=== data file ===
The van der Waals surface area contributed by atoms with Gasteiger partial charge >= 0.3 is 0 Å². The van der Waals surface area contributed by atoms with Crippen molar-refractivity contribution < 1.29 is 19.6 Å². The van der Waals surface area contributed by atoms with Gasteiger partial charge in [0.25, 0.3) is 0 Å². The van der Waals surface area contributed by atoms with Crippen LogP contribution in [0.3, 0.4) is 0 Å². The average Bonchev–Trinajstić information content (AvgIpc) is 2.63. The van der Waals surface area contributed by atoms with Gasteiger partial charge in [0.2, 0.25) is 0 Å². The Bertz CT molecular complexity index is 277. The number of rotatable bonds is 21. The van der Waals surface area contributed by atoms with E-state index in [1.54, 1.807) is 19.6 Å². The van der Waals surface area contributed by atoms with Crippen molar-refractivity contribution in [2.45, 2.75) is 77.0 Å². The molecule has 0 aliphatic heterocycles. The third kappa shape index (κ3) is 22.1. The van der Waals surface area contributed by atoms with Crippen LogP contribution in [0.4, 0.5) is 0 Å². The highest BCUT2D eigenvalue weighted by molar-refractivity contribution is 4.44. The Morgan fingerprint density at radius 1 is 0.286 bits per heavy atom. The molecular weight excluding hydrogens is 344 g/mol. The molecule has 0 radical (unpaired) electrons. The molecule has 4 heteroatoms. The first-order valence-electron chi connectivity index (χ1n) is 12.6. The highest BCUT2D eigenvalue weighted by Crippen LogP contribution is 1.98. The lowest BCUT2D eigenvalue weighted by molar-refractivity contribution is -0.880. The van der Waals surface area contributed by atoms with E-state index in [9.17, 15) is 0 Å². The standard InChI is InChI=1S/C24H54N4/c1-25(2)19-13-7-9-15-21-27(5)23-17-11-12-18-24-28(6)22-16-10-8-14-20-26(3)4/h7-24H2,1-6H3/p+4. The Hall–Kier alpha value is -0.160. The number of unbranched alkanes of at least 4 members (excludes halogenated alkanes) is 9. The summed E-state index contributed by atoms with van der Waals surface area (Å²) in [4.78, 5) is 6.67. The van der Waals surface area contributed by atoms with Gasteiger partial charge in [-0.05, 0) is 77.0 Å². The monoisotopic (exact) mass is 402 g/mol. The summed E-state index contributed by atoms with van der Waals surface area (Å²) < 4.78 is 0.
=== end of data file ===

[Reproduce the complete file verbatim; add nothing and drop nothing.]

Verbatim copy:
The van der Waals surface area contributed by atoms with Gasteiger partial charge >= 0.3 is 0 Å². The van der Waals surface area contributed by atoms with Crippen molar-refractivity contribution < 1.29 is 19.6 Å². The van der Waals surface area contributed by atoms with Gasteiger partial charge in [0.25, 0.3) is 0 Å². The van der Waals surface area contributed by atoms with Crippen LogP contribution in [0.3, 0.4) is 0 Å². The average Bonchev–Trinajstić information content (AvgIpc) is 2.63. The van der Waals surface area contributed by atoms with Gasteiger partial charge in [0.2, 0.25) is 0 Å². The Bertz CT molecular complexity index is 277. The number of rotatable bonds is 21. The van der Waals surface area contributed by atoms with E-state index in [1.54, 1.807) is 19.6 Å². The van der Waals surface area contributed by atoms with Crippen molar-refractivity contribution in [2.45, 2.75) is 77.0 Å². The molecule has 0 aliphatic heterocycles. The third kappa shape index (κ3) is 22.1. The van der Waals surface area contributed by atoms with Crippen LogP contribution in [0.4, 0.5) is 0 Å². The highest BCUT2D eigenvalue weighted by molar-refractivity contribution is 4.44. The Morgan fingerprint density at radius 1 is 0.286 bits per heavy atom. The molecular weight excluding hydrogens is 344 g/mol. The molecule has 0 radical (unpaired) electrons. The molecule has 4 heteroatoms. The first-order valence-electron chi connectivity index (χ1n) is 12.6. The highest BCUT2D eigenvalue weighted by Crippen LogP contribution is 1.98. The lowest BCUT2D eigenvalue weighted by molar-refractivity contribution is -0.880. The van der Waals surface area contributed by atoms with E-state index in [9.17, 15) is 0 Å². The standard InChI is InChI=1S/C24H54N4/c1-25(2)19-13-7-9-15-21-27(5)23-17-11-12-18-24-28(6)22-16-10-8-14-20-26(3)4/h7-24H2,1-6H3/p+4. The Hall–Kier alpha value is -0.160. The number of unbranched alkanes of at least 4 members (excludes halogenated alkanes) is 9. The summed E-state index contributed by atoms with van der Waals surface area (Å²) in [4.78, 5) is 6.67. The van der Waals surface area contributed by atoms with Gasteiger partial charge in [-0.05, 0) is 77.0 Å². The monoisotopic (exact) mass is 402 g/mol. The summed E-state index contributed by atoms with van der Waals surface area (Å²) < 4.78 is 0.